Each runner’s first attempt at 12 furlongs in their prep races also was identical in Dubai, as both ran 8 furlongs the first time and then 9. Timeform rated the three races last year in Dubai for Sun Classique as 121, 116 and 122. Russian Sage ran 119-plus and followed it up with a 124. “If Russian Sage runs back to his last race, it could be good enough to win the Sheema,” Irwin said. “If he improves, he would be difficult to peg back.”

Mike de Kock is happy to run the colt in the Sheema, because he reckons Russian Sage will be fitter for the race than his dead-heat second with Jay Peg in the Grade 2 Jebel Hatta last time and inclusion of Russian Sage in the cast gives him a double-barreled chance at a winner, as he also will send out the sharp filly Front House.

When analyzing the options beforehand, Irwin consulted with the colt’s former trainer in South Africa, Justin Snaith, who agreed that the best chance for the colt to win a race on World Cup night would come in the Sheema.

“It’s a gamble, but I think a very good one,” Snaith said. “The way the course plays at Nad al Sheba, I don’t know if it suits Russian Sage going 1800 meters. The run in is very long and demanding. He has a high cruising speed that should be ideal for the 2400 meters.

“We trained his dam, you know, and she got every step of 2000 meters for us. She won 5 races and 2 of them were over 2000 meters. I always thought she would have gotten farther, too. Mike Sharkey (farm manager of Highlands Stud), who bred him, says he comes from a staying family and on paper should see out the 2400 meters.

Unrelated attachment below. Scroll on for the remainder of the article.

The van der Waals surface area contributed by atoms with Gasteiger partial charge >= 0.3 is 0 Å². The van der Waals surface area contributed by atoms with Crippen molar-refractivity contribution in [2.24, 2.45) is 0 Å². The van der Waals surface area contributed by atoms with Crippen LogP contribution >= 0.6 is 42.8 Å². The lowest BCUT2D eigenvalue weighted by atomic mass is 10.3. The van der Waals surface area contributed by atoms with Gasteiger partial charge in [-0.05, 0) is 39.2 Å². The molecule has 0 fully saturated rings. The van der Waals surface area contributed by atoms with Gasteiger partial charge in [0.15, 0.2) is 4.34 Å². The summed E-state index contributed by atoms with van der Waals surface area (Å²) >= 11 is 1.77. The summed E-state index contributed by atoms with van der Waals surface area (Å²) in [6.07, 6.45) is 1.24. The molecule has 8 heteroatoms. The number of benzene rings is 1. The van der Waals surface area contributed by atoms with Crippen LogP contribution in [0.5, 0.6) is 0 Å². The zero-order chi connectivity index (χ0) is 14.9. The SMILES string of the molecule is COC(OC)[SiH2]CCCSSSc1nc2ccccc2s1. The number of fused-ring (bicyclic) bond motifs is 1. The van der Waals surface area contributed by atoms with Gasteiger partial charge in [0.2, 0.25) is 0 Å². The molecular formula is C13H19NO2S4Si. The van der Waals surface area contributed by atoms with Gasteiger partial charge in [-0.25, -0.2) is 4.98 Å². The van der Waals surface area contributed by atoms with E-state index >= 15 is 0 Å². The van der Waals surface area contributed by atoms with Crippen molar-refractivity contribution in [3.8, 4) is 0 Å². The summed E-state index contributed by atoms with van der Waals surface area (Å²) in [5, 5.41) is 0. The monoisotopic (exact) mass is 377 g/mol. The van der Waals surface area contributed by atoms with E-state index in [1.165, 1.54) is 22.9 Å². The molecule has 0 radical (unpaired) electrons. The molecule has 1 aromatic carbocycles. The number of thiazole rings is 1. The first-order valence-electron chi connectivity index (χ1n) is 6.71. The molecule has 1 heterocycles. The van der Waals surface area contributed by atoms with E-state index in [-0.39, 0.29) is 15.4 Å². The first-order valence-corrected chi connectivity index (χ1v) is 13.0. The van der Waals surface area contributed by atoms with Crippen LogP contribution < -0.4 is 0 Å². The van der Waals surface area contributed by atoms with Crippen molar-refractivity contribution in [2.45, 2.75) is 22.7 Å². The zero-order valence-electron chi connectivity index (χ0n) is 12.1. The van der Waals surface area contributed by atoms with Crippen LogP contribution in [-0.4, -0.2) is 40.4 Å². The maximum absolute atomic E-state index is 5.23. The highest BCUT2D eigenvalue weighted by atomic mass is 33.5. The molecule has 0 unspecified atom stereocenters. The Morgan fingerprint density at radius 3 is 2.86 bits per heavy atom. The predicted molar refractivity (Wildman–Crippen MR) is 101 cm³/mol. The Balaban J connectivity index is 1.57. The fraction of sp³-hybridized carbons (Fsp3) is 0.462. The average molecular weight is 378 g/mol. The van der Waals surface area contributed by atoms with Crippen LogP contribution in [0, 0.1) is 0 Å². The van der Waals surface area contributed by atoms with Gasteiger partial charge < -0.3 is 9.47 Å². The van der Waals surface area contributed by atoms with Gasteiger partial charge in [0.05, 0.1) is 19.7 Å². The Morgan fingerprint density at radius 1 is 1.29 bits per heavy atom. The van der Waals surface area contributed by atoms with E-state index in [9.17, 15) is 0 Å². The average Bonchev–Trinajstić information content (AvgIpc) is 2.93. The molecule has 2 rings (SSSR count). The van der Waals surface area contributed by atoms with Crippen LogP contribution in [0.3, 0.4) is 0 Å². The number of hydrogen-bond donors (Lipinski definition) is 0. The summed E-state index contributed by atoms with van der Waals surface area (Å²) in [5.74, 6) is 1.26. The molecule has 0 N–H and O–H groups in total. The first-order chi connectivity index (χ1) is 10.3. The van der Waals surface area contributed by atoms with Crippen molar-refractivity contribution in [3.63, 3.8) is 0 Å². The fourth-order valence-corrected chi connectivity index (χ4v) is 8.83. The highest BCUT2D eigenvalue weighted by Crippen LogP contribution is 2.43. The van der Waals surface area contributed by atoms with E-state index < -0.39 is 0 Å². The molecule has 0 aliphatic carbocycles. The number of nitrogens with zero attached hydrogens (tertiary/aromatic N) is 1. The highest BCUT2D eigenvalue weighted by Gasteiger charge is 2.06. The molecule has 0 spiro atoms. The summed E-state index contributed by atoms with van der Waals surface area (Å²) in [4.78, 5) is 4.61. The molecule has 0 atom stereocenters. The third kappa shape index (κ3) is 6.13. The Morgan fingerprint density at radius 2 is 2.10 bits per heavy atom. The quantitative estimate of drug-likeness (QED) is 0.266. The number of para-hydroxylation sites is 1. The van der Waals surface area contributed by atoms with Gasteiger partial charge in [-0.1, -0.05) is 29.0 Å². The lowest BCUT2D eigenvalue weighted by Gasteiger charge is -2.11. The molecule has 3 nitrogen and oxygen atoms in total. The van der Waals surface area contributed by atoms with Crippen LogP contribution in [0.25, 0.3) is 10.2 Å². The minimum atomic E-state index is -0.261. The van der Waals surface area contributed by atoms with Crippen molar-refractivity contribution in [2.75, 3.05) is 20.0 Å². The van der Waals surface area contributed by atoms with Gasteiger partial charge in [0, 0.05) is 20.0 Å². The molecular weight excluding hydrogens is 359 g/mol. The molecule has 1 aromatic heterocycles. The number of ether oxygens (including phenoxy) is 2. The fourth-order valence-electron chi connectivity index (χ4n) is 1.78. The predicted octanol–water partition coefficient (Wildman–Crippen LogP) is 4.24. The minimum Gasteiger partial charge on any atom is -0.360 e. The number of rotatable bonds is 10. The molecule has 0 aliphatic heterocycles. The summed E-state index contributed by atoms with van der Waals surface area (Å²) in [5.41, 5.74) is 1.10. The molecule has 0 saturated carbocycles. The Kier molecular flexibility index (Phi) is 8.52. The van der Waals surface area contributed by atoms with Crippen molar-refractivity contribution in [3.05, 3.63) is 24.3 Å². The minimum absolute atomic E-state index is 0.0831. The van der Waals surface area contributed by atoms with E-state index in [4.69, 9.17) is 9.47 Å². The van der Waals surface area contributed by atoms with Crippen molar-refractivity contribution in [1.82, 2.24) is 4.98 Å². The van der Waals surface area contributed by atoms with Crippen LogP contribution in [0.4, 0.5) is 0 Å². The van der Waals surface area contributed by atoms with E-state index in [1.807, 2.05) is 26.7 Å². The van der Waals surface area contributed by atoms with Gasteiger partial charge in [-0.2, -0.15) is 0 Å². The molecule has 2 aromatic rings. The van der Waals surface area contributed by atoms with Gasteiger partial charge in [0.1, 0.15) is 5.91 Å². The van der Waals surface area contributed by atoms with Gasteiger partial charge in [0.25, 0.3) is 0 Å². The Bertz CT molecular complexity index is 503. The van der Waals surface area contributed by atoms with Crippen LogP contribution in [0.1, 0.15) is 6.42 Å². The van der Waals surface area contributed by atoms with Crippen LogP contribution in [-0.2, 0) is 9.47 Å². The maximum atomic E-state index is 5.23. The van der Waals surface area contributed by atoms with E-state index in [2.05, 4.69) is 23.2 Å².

“His two best races last year came over 10 furlongs and he was certainly not stopping in either of those races. He relaxes and settles well, so this should help him see out the distance as well.”

Bernard Fayd’Herbe has been selected to pilot the Jallad colt. The leading South African jockey from Cape Town has ridden the colt and, according to Snaith, has been aboard Russian Sage many times during morning training.

“In using Bernard, we are giving up something in experience over the layout,” admitted Irwin, ‘but we feel his familiarity with the colt will more than even that out. Bernard is a tip-top rider. Last year, Anton Marcus won on Jay Peg with as brilliant a ride as anybody can remember. Bernard can do the same thing. He is a thinking man’s rider. Also, I really think there is something to these South African riders having a better feel for their own horses. We all feel very comfortable with Bernard in the saddle.”

Bernard Fayd’Herbe has gained international fame as the regular rider for Pocket Power, the Jet Master gelding that is working on a third-consecutive Horse of the Year title in South Africa.

Russian Sage is owned by Team Valor International, Hollywood motion picture producer Gary Barber and South African Jockey Club Chairman Larry Nestadt. He was the Champion Colt at 3 last season in South Africa, where he won the Grade 1 Cape of Good Hope Derby.